The 'English Hippocrates'

The choice of Sydenham was a shrewd one – as the numerous editions of Pechey’s English translation of Sydenham’s complete works testify. But if Pechey hoped to win approval by translating Sydenham’s works his hopes were dashed for Sydenham’s own relationship with the Royal College of Physicians was problematic. It is at first sight surprising that so eminent a physician, one who was regarded as the ‘English Hippocrates’ due to his emphasis on clinical experience, was never made a Fellow of the College. However, it was precisely Sydenham’s advocacy of experience over theoretical medicine that threatened the status of the members of the College. Sydenham might have avoided publishing his most radical attacks on the medical establishment but there was sufficient criticism of them in his famous Methodus to ensure that they were less than attracted to the likely social implications of his health regime.

Bleeding a patient

'These Men blame me for Englishing their Mysteries'

 So Pechey’s advocacy of Sydenham, though it fitted in perfectly with his own medical philosophy, was unlikely to endear him to the Royal College of Physicians who were already incensed by Pechey’s propensity for advertising his medical wares. Not only this, but, as Pechey explains to the reader in Worth’s 1691 edition of the Collection of Acute Diseases, the very method of his popularizing of Sydenham was criticised: ‘These Men blame me for Englishing their Mysteries, though they know that Hippocrates and Galen and Celsus, and many others wrote in their Mother-Tongue.’ That didn’t stop him for, as his preface to his father makes clear, his publications represented not only an opportunity for financial gain but more importantly were part of a crusade to defend the importance of practice and experience over theory, and, at the same time, to democratize medical knowledge by making the works of eminent doctors available in English to non medical readers. In this Pechey seems to have been following his medical hero, Sydenham, for the latter never joined the ranks of fashionable doctors and was more than happy to treat poor patients.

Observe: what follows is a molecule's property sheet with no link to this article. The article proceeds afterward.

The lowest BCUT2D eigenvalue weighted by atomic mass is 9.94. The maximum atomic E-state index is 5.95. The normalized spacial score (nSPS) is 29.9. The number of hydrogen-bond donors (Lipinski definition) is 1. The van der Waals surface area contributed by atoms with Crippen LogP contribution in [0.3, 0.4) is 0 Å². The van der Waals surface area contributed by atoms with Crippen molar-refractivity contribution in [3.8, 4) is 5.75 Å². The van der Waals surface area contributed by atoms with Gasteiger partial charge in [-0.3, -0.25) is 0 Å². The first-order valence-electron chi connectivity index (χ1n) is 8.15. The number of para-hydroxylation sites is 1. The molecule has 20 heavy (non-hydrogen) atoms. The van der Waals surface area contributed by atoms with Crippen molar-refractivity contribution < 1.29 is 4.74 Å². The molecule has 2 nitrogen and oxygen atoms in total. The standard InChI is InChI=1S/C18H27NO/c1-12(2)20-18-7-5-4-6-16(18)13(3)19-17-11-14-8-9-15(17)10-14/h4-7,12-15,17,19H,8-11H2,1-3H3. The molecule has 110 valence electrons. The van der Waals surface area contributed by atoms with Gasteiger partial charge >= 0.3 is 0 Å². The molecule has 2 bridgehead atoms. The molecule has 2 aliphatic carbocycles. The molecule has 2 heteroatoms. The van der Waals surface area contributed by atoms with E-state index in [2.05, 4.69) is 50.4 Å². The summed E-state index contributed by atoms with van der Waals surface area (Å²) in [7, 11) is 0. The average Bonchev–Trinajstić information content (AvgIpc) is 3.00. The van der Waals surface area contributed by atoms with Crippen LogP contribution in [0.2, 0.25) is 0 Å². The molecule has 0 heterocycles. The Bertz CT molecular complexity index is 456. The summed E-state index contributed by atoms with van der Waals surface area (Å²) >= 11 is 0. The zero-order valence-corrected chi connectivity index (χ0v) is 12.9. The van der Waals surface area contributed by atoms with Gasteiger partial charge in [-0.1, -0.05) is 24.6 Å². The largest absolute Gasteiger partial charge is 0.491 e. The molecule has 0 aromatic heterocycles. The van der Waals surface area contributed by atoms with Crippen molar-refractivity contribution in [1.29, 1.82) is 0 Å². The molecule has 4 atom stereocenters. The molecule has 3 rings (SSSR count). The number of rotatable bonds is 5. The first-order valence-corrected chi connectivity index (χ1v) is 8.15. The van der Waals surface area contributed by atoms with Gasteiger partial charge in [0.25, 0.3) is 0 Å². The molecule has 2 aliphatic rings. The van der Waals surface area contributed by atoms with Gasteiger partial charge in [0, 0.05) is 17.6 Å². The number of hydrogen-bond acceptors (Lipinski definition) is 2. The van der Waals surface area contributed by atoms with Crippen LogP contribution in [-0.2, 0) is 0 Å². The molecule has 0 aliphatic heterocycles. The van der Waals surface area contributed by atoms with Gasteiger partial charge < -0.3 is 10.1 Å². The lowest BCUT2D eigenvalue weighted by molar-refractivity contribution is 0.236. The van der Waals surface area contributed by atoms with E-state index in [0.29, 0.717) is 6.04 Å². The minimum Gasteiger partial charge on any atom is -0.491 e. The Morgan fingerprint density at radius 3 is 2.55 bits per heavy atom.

Therefore, much of Pechey’s description and suggestions for treating measles comes directly from Thomas Sydenham. Certainly both men would have concurred that ‘the Patient be kept in his bed onely two or three days after the eruption, that the bloud may gently breath out, according to its own genius, through the pores of the skin, the inflam’d Particles that are easily separable which offend her; and that he have no more cloaths nor fire, than he is wont to have when he is well’. Though Sydenham in general opposed the treatment of bleeding in cases of fever and smallpox, he admitted that in some cases of measles the standard practice of bleeding should be implemented. Edward Worth’s collection of medical books demonstrate that this early eighteenth-century Dublin physician was a keen follower of the Pechey-Sydenham approach to infectious disease.
Elizabethanne Boran is librarian at the Edward Worth Library, Dublin. She may be contacted at elizabethanne "dot" boran "at" hse "dot" ie.